Japan helps India break ground on first high-speed railway
Earlier this month, India broke ground on its first high-speed line. The 316-mile route will connect the country's largest city and economic hub, Mumbai, with Ahmedabad, an important industrial center in the heart of the country. (For reference, that's about the same distance at Chicago to Cincinnati.) Trains are expected to travel at speeds of up to 220 mph, reducing today's 7-hour trip to just over 2 hours.
India has been studying five different high-speed corridors for several years with help from a variety of international interests, including French and Italian firms. As the studies progressed, Japan emerged as a leading partner. The deal to study and build this line was finalized in late 2015. Japan is providing expertise, its Shinkansen technology, and a 50-year, 0.1% interest loan to pay for the $17 billion project.
India's decision to rely on Japanese technology and expertise may be surprising, given that its more immediate neighbor, China, is the world's most prolific builder of high-speed rail. It's possible India chose Japan based on a desire to have the project built on time, in budget, and without corruption. The Shinkansen's bulletproof safety record was also likely a factor.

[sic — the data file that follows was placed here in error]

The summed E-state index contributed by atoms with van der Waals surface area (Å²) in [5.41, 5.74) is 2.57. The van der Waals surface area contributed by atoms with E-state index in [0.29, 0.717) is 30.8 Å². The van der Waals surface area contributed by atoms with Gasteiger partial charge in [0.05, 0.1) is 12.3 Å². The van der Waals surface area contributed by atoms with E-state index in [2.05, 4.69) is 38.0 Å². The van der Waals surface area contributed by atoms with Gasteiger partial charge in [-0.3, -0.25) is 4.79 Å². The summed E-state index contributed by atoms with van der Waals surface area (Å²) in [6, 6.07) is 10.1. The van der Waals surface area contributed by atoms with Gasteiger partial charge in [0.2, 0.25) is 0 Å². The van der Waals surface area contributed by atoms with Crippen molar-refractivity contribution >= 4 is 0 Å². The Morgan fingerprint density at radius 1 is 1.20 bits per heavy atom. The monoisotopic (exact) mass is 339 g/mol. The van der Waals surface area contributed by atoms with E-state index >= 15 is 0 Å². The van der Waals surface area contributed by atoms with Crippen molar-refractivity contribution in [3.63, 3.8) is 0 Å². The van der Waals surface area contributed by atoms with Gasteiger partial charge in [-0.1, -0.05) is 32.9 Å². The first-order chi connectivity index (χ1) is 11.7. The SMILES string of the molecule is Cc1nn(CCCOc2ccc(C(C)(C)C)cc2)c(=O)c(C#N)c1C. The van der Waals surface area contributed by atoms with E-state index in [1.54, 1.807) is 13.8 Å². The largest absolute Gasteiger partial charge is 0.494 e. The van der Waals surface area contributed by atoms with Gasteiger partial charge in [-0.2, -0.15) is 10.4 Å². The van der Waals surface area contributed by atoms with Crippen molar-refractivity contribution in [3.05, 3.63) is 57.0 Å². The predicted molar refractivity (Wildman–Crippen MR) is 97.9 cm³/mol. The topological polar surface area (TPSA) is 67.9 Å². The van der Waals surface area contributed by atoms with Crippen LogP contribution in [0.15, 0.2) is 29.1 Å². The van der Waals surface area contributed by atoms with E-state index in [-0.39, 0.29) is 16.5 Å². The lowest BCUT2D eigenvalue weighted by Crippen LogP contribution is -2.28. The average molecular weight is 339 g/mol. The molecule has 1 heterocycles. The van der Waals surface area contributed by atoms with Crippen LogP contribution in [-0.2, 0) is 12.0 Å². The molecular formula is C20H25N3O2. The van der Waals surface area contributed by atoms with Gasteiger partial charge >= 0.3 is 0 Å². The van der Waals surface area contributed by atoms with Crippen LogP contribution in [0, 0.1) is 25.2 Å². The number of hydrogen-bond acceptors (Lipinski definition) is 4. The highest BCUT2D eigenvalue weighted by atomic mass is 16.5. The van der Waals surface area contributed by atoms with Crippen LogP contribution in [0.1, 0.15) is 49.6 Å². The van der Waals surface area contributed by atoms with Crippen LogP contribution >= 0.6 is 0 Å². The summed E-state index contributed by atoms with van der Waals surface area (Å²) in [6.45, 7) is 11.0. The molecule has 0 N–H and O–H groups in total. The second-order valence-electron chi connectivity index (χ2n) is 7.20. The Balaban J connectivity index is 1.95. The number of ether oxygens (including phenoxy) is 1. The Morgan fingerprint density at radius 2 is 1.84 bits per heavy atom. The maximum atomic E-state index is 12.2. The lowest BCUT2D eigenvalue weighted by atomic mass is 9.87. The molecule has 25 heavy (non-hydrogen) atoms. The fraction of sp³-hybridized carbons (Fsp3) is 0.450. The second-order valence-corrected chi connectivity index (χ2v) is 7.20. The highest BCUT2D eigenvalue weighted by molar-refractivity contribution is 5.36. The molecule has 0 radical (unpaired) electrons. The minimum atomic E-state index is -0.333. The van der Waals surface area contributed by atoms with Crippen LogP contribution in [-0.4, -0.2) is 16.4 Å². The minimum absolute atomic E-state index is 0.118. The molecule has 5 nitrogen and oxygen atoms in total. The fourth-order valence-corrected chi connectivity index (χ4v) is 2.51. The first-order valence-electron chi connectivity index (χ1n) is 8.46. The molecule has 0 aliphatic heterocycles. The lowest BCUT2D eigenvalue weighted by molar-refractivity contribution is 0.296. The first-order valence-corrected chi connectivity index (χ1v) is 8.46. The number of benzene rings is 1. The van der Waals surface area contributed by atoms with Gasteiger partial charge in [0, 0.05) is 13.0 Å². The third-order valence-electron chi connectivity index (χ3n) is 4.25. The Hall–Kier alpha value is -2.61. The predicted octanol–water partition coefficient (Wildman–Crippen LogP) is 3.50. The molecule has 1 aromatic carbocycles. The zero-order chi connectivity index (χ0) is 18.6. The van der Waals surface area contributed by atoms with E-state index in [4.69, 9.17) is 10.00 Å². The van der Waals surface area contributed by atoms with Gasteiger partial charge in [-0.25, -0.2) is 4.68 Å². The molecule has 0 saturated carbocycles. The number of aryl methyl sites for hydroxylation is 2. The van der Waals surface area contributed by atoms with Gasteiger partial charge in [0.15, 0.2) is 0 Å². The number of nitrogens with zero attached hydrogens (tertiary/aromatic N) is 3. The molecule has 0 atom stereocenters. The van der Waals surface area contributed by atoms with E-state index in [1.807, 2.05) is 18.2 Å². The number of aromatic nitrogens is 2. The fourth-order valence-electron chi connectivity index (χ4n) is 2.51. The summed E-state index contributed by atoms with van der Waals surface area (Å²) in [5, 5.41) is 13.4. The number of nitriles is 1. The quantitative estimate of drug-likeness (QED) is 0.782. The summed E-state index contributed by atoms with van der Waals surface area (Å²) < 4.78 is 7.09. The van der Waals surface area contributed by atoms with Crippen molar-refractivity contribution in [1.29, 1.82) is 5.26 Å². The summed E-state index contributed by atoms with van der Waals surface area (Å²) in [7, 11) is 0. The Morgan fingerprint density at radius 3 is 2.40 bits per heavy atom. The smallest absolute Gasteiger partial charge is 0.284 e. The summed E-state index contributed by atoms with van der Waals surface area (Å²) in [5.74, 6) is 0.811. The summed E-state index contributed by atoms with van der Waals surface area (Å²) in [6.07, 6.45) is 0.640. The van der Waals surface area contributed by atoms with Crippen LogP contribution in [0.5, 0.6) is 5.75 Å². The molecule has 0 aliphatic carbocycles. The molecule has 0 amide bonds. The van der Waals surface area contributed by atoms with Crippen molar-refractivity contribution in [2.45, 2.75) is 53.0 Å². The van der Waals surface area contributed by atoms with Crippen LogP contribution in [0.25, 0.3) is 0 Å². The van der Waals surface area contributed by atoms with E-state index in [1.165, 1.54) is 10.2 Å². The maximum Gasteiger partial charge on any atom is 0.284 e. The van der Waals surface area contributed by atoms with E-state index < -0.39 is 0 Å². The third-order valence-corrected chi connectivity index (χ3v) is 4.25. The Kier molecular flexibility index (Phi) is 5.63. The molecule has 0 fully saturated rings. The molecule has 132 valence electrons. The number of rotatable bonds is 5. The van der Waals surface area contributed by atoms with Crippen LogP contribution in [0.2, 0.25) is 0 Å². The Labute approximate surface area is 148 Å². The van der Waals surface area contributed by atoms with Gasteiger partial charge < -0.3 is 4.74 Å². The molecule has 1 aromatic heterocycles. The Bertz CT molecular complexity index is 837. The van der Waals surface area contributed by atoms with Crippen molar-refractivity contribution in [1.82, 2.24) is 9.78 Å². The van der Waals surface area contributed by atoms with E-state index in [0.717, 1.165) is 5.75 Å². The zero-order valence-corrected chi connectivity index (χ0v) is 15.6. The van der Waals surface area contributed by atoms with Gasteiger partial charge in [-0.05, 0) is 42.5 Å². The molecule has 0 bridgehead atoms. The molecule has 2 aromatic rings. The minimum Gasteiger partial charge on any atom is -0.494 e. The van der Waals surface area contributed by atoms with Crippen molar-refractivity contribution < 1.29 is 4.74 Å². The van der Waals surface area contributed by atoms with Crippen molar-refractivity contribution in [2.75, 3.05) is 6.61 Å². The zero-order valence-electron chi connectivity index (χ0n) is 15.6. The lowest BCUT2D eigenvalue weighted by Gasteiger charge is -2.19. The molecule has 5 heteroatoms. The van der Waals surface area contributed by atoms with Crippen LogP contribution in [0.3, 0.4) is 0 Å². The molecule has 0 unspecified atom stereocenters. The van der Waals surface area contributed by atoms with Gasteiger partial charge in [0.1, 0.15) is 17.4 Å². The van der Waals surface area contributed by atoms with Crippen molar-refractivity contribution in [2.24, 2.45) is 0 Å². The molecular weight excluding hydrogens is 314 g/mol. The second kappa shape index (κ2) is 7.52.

Safety is a serious concern on India's railroads today. A fair portion of the tracks and equipment date to the British colonial era. The common image of an Indian train is an overcrowded one, with people hanging out the windows and riding on the roof, moving mere inches away from the obstacles of a dense urban enviroment. Largely because of conditions like this, there were more than 26,000 railway-related deaths in India in 2015.
Like the Shinkansen in Japan, India's new high-speed line will be built entirely on an elevated structure, eliminating grade crossings. It will likely have few or no connections to the conventional rail network. Although this will ensure safety, it doesn't take advantage of the Phased Network Approach, and will limit the flexibility and usefulness of the line until connecting routes or extensions are built.
The line is expected to haul its first passengers in late 2022.
Photo by Jayakumar Ananthan
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March 24, 2018
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The best way to see how fast, frequent and dependable trains transform communities is to ride them and see the cities they serve.
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